27 Sep 2013 18:05:33.970
Pop Art to Britart is the first public exhibition of one of the most important collections of late-twentieth century and contemporary art in private hands.
The earliest works in the exhibition were created in 1960. Peter Blake’s What’s Wrong Wimpy? Popeye, November 1960 and David Hockney’s The First Love Painting are, in their different ways, telling evocations of a heady decade in which British society at last broke free from the privations of the post-war period and plunged headlong into an atmosphere of hedonistic optimism.
The most recent, Shock and Awe by Richard Hamilton, was completed 50 years later, in 2010. In common with Blake and Hockney, Hamilton is regarded as one of founders of Pop Art, but this late work defines an entirely different world from the one that each of these artists occupied in the early 1960s.
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The selection presented in the exhibition draws upon a private collection in which these principles are apparent and, it may be conjectured, an awareness of which informed the growth of that collection. Comprising works covering the period 1960–2010, in the main the artists represented are British.
British Pop is represented in depth. In addition to Blake, Hockney and Hamilton, many other key figures are included, notably Patrick Caulfield, Derek Boshier, Allen Jones and Gerald Laing.
The legacy of these artists and their engagement with commercial and popular forms of visual culture is also apparent in more recent works by young British Artists — Damien Hirst, Marc Quinn and Gavin Turk.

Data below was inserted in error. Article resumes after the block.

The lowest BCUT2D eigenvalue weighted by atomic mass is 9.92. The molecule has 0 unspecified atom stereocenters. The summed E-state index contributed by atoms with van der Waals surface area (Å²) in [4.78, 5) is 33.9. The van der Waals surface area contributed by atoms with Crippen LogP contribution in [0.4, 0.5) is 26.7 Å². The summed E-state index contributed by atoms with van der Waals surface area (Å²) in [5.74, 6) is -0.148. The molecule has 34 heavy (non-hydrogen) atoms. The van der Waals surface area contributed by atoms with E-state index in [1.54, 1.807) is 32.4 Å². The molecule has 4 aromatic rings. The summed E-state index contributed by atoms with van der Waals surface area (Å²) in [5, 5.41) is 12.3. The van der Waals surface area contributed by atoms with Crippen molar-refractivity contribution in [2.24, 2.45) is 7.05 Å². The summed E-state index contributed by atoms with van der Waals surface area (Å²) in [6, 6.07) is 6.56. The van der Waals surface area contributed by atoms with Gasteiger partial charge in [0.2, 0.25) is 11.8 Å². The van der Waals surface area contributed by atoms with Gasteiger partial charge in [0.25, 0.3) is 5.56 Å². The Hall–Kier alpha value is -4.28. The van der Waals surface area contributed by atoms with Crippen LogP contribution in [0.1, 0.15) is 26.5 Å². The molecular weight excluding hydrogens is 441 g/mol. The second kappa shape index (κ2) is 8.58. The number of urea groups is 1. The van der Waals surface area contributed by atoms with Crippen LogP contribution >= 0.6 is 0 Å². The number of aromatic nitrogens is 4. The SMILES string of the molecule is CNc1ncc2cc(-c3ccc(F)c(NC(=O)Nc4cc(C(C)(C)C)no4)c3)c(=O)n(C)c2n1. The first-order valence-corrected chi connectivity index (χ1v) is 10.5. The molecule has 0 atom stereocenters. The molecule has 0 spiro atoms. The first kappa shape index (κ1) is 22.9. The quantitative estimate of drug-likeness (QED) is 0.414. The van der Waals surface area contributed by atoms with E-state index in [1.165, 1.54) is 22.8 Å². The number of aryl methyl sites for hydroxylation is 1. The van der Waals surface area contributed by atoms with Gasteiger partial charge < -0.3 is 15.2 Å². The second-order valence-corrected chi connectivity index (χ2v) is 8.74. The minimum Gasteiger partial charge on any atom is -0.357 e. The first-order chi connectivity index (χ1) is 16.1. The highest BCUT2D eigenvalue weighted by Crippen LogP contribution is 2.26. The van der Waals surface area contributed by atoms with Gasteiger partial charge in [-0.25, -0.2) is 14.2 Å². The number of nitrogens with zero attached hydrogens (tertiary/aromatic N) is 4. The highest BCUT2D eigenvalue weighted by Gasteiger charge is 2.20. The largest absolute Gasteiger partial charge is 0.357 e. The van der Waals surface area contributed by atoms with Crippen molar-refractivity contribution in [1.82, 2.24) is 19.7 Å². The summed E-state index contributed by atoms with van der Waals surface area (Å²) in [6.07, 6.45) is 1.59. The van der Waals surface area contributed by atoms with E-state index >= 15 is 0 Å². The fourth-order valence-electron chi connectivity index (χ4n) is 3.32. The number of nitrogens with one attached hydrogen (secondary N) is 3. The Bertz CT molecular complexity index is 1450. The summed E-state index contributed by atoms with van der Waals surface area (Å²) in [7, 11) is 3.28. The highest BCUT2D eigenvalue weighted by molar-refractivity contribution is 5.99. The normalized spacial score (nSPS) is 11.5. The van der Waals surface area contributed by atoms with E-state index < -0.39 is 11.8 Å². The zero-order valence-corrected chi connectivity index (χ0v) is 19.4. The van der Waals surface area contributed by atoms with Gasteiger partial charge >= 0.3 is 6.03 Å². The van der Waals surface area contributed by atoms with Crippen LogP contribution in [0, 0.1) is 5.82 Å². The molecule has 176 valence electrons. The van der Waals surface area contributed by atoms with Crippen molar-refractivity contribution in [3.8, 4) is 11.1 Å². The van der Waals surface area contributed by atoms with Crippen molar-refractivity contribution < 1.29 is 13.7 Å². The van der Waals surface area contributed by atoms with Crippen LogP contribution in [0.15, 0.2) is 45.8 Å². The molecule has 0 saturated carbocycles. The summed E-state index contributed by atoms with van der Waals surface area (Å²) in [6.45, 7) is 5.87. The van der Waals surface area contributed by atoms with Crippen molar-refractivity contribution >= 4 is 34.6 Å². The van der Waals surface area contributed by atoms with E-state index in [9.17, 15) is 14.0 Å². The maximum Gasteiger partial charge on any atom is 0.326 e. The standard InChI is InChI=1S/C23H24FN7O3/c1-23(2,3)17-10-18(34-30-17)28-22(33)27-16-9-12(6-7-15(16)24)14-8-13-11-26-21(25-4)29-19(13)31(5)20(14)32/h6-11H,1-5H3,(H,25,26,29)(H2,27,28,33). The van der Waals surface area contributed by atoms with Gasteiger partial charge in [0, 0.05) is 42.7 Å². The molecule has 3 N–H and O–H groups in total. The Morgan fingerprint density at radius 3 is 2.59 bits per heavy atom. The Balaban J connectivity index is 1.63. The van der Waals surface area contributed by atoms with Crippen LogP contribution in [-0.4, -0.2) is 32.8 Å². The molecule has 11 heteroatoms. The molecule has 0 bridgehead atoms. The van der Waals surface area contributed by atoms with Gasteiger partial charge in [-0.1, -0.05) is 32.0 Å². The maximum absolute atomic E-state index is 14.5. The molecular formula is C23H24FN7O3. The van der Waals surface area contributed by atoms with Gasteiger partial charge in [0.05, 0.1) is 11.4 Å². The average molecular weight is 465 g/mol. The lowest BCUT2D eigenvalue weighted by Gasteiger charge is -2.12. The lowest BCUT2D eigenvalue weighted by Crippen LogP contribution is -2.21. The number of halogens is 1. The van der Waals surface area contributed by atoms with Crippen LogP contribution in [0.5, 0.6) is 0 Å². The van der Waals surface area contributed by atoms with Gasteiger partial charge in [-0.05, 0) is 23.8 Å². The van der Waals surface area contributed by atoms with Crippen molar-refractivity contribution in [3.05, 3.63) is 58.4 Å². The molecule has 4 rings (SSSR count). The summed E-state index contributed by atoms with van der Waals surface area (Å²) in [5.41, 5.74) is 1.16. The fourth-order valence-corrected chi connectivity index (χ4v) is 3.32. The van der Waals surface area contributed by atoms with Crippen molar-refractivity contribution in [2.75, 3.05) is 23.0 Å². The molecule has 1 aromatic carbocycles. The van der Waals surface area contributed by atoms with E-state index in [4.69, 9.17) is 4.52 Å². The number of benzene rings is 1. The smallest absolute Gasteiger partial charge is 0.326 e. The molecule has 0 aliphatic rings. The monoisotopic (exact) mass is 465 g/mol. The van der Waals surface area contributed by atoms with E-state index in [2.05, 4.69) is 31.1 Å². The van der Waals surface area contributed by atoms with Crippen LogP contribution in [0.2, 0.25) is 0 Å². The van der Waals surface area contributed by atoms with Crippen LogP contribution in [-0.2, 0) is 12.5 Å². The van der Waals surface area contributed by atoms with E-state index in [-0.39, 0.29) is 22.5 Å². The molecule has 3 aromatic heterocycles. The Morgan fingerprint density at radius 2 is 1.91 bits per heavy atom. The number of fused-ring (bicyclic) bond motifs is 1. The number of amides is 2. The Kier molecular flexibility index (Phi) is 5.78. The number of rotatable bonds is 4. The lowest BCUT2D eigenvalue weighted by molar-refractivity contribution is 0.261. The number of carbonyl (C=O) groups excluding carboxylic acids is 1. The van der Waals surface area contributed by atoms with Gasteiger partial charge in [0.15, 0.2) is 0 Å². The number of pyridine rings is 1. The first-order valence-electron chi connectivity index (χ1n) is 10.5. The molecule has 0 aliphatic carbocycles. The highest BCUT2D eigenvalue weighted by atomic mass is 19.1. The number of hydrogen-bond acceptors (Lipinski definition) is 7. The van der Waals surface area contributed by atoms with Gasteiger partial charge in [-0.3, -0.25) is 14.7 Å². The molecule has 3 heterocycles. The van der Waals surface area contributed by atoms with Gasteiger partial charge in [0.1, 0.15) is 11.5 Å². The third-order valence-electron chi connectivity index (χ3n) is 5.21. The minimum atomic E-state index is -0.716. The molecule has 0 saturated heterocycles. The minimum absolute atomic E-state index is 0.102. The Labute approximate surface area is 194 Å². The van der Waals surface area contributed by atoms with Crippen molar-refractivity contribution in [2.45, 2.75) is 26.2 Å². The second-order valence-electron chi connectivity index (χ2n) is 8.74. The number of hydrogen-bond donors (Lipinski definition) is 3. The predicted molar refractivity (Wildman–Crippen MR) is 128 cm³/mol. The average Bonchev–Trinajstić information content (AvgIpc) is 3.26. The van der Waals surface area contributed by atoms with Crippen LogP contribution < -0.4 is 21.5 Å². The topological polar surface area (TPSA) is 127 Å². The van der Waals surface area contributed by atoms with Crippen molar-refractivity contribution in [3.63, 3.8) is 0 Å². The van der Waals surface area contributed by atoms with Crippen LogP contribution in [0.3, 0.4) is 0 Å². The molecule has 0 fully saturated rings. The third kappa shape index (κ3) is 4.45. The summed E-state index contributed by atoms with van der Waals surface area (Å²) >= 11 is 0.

The guiding principle behind this collection is of art produced during David Ross’ lifetime. David Ross is perhaps best known as the co-founder in 1991 of The Carphone Warehouse. Since 2003 he has been involved in leading many other public and private companies as well as pursuing a passion for the arts, sports and education through the David Ross Foundation. David Ross is an alumnus of The University of Nottingham (Law) and a member of University Council.
Professor David Greenaway, Vice-Chancellor, said: “I am delighted that Lakeside Arts Centre at The University of Nottingham will be hosting this outstanding and ground-breaking exhibition of late-twentieth century art. It will provide a wonderful opportunity for audiences to get up close to a wide range of contemporary pieces which never before have been made available for public view.”
The exhibition will be opened on 20 November by Sir Nicholas Serota, Director of Tate.
Pop Art to Britart is at the Djanogly Art Gallery, Lakeside Arts Centre, Nottingham, from 23 November 2013 to 9 February 2014.
Lakeside is The University of Nottingham’s public arts centre and museum, situated at the south entrance to The University of Nottingham campus, just off the A6005 (University Boulevard).
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Gallery opening hours: Monday-Saturday 11am-5pm, Sun/Bank Holidays 12pm-4pm. Direct line 0115 951 3192. Box Office: 0115 846 7777. Admission Free.
A fully illustrated catalogue with introductory essay by Paul Moorhouse from the National Portrait Gallery accompanies the exhibition.
This press release contains extracts from Paul Moorhouse’s essay: Perfection of a thing: a collector’s art.
- Ends -
Picture credits (left to right) -
Richard Hamilton – Release
Peter Blake – Babe Rainbow
Joe Tilson – Gagarin Star ( detail)
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Pop Art to Britart has been curated by Neil Walker who is available for interview.
More information is available from Sofia Nazar-Chadwick, Marketing Manager at Lakeside Arts Centre, on +44 (0)115 846 7379,,
firstname.lastname@example.org; Tim Utton, Deputy Director of Communications at The University of Nottingham, on +44 (0)115 846 8092, email@example.com; or Charlotte Anscombe, Media Relations and Campaigns Manager, on +44 (0)115 748 4417, firstname.lastname@example.org